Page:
This nonprofit sends fresh pizzas to the polls for voters facing long lines. Also: developing a meeting planning process.
Picture this: It’s Election Day, and you’re on your way to your local polling place to partake in your civic duty. When you get there, you’re met with a line that winds outside and around the corner—a cue that it could be hours before you’re able to vote.
But one nonprofit did its part to keep spirits high and bellies full while voters waited: Pizza to the Polls. The nonpartisan group sends pizzas to polling places where long lines have formed. People can alert the organization of long lines via its website or social media, and the group will then order fresh, hot pizzas to be delivered.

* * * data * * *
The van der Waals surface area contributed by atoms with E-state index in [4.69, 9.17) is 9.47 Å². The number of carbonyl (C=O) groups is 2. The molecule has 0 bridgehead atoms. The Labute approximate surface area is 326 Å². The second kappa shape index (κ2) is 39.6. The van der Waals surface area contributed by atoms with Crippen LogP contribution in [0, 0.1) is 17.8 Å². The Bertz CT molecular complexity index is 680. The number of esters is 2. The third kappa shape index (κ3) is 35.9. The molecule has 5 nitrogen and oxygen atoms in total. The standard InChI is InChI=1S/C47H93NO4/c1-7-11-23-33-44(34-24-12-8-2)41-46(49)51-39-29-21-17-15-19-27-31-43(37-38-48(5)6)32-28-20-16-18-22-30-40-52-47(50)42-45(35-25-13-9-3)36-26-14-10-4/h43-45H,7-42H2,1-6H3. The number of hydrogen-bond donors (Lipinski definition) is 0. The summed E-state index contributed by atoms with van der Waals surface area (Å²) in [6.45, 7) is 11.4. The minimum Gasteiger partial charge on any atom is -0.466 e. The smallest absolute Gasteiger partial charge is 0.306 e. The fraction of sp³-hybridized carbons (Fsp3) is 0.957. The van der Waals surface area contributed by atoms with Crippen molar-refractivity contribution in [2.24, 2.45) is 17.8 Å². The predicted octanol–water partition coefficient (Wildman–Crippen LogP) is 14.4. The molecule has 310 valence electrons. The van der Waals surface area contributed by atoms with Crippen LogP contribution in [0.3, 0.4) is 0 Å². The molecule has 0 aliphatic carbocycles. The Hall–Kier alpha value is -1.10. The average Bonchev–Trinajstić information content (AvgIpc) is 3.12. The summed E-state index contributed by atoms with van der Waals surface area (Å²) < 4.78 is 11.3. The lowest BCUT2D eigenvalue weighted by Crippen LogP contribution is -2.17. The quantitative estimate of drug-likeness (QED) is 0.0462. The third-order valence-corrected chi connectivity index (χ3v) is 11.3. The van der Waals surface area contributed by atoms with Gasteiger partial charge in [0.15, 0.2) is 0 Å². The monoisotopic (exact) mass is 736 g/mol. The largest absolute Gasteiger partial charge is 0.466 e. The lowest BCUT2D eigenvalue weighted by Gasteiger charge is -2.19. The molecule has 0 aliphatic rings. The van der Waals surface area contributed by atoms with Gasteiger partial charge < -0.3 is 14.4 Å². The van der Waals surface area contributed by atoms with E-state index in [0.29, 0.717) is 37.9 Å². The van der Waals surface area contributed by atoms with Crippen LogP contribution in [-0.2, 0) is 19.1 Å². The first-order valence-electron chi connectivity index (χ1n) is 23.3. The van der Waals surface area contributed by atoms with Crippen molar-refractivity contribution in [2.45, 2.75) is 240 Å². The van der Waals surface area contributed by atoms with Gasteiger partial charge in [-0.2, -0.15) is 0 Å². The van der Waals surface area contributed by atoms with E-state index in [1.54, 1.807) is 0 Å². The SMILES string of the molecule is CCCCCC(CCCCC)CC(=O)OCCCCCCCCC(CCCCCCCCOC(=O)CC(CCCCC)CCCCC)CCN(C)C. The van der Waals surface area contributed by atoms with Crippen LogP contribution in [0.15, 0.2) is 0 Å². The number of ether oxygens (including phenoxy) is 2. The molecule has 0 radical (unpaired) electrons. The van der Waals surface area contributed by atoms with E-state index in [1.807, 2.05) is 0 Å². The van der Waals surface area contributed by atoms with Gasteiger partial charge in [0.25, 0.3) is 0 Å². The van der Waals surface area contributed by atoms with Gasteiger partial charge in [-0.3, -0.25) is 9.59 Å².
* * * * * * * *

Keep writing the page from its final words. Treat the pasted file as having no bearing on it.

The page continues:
Pizza to the Polls launched leading up to the 2016 presidential election, and in its inaugural year, raised $43,307 and supplied 2,368 pizzas—about 25,000 slices—to 128 polling places across 24 states, according to Eater. To date, the organization says it has raised more than $164,000, including $114,000 plus in 2018 alone, ensuring that this year’s voters leave the booth having fulfilled both their civic duty and their appetite.
Developing a Robust Planning Process
— Eventbrite UK (@EventbriteUK) November 6, 2018
What’s your association’s meeting planning process? If you don’t have one, juggling deadlines, vendors, sponsors, and more can be a complicated undertaking.
To get started on your planning process, the Eventbrite blog suggests breaking down tasks into four areas: planning, promotion, at-event, and post-event. “Each aspect of this event checklist needs careful planning and consideration to ensure you meet all of your event goals,” says the Eventbrite team. “When you plan an event proposal to cover all four aspects, this will help communicate to external stakeholders that you have the entire event cycle under control.”
Other Links of Note
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